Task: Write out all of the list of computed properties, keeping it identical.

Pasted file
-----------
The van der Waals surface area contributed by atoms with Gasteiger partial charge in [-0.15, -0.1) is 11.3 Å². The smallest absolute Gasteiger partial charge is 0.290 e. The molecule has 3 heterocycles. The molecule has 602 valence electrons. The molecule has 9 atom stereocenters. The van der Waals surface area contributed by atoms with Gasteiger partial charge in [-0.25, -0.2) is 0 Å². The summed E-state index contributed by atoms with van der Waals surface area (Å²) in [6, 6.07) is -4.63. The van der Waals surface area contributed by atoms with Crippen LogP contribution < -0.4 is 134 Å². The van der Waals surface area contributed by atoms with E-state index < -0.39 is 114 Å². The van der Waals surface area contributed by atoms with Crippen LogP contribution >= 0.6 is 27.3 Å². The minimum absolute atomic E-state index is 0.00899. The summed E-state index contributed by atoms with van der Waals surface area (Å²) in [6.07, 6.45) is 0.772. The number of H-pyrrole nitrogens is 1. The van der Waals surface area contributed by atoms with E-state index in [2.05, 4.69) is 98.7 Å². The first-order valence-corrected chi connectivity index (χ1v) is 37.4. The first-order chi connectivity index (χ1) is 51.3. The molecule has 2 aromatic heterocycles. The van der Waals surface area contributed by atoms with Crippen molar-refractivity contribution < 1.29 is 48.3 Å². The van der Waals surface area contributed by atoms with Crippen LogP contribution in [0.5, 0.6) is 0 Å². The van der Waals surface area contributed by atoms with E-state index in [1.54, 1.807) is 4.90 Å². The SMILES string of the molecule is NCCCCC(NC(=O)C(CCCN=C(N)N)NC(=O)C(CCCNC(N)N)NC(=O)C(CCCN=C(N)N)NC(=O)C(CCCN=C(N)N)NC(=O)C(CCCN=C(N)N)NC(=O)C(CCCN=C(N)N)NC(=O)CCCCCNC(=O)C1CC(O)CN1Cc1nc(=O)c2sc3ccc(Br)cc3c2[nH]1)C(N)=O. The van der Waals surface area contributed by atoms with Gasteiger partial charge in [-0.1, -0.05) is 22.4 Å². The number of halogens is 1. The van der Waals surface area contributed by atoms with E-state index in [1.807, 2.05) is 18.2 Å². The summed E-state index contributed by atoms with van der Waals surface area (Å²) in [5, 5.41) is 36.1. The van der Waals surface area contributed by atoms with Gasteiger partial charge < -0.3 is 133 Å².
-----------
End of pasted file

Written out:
The van der Waals surface area contributed by atoms with Gasteiger partial charge in [-0.15, -0.1) is 11.3 Å². The smallest absolute Gasteiger partial charge is 0.290 e. The molecule has 3 heterocycles. The molecule has 602 valence electrons. The molecule has 9 atom stereocenters. The van der Waals surface area contributed by atoms with Gasteiger partial charge in [-0.25, -0.2) is 0 Å². The summed E-state index contributed by atoms with van der Waals surface area (Å²) in [6, 6.07) is -4.63. The van der Waals surface area contributed by atoms with Crippen LogP contribution < -0.4 is 134 Å². The van der Waals surface area contributed by atoms with E-state index < -0.39 is 114 Å². The van der Waals surface area contributed by atoms with Crippen LogP contribution >= 0.6 is 27.3 Å². The minimum absolute atomic E-state index is 0.00899. The summed E-state index contributed by atoms with van der Waals surface area (Å²) in [6.07, 6.45) is 0.772. The number of H-pyrrole nitrogens is 1. The van der Waals surface area contributed by atoms with E-state index in [2.05, 4.69) is 98.7 Å². The first-order valence-corrected chi connectivity index (χ1v) is 37.4. The first-order chi connectivity index (χ1) is 51.3. The molecule has 2 aromatic heterocycles. The van der Waals surface area contributed by atoms with Crippen molar-refractivity contribution < 1.29 is 48.3 Å². The van der Waals surface area contributed by atoms with Crippen LogP contribution in [0.5, 0.6) is 0 Å². The van der Waals surface area contributed by atoms with E-state index in [1.54, 1.807) is 4.90 Å². The SMILES string of the molecule is NCCCCC(NC(=O)C(CCCN=C(N)N)NC(=O)C(CCCNC(N)N)NC(=O)C(CCCN=C(N)N)NC(=O)C(CCCN=C(N)N)NC(=O)C(CCCN=C(N)N)NC(=O)C(CCCN=C(N)N)NC(=O)CCCCCNC(=O)C1CC(O)CN1Cc1nc(=O)c2sc3ccc(Br)cc3c2[nH]1)C(N)=O. The van der Waals surface area contributed by atoms with Gasteiger partial charge in [-0.1, -0.05) is 22.4 Å². The number of halogens is 1. The van der Waals surface area contributed by atoms with E-state index in [1.807, 2.05) is 18.2 Å². The summed E-state index contributed by atoms with van der Waals surface area (Å²) in [5, 5.41) is 36.1. The van der Waals surface area contributed by atoms with Gasteiger partial charge < -0.3 is 133 Å².